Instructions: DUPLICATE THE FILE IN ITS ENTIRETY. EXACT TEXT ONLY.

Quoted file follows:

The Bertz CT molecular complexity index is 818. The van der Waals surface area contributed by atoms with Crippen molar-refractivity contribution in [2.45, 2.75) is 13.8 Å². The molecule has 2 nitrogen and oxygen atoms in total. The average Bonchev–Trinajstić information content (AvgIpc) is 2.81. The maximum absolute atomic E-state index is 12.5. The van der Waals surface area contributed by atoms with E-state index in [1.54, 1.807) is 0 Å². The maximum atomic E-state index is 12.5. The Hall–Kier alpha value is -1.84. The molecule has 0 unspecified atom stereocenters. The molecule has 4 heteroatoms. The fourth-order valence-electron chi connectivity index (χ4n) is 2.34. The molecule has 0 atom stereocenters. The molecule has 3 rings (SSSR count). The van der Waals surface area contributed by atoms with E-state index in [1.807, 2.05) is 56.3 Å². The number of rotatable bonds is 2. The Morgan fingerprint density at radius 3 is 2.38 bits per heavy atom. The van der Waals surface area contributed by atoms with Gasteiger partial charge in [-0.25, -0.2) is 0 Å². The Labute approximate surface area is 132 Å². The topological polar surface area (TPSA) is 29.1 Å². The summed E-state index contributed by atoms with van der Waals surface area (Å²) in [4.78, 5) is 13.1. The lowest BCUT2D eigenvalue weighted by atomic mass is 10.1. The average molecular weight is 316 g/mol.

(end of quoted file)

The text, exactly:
The Bertz CT molecular complexity index is 818. The van der Waals surface area contributed by atoms with Crippen molar-refractivity contribution in [2.45, 2.75) is 13.8 Å². The molecule has 2 nitrogen and oxygen atoms in total. The average Bonchev–Trinajstić information content (AvgIpc) is 2.81. The maximum absolute atomic E-state index is 12.5. The van der Waals surface area contributed by atoms with E-state index in [1.54, 1.807) is 0 Å². The maximum atomic E-state index is 12.5. The Hall–Kier alpha value is -1.84. The molecule has 0 unspecified atom stereocenters. The molecule has 4 heteroatoms. The fourth-order valence-electron chi connectivity index (χ4n) is 2.34. The molecule has 0 atom stereocenters. The molecule has 3 rings (SSSR count). The van der Waals surface area contributed by atoms with E-state index in [1.807, 2.05) is 56.3 Å². The number of rotatable bonds is 2. The Morgan fingerprint density at radius 3 is 2.38 bits per heavy atom. The van der Waals surface area contributed by atoms with Gasteiger partial charge in [-0.25, -0.2) is 0 Å². The Labute approximate surface area is 132 Å². The topological polar surface area (TPSA) is 29.1 Å². The summed E-state index contributed by atoms with van der Waals surface area (Å²) in [4.78, 5) is 13.1. The lowest BCUT2D eigenvalue weighted by atomic mass is 10.1. The average molecular weight is 316 g/mol.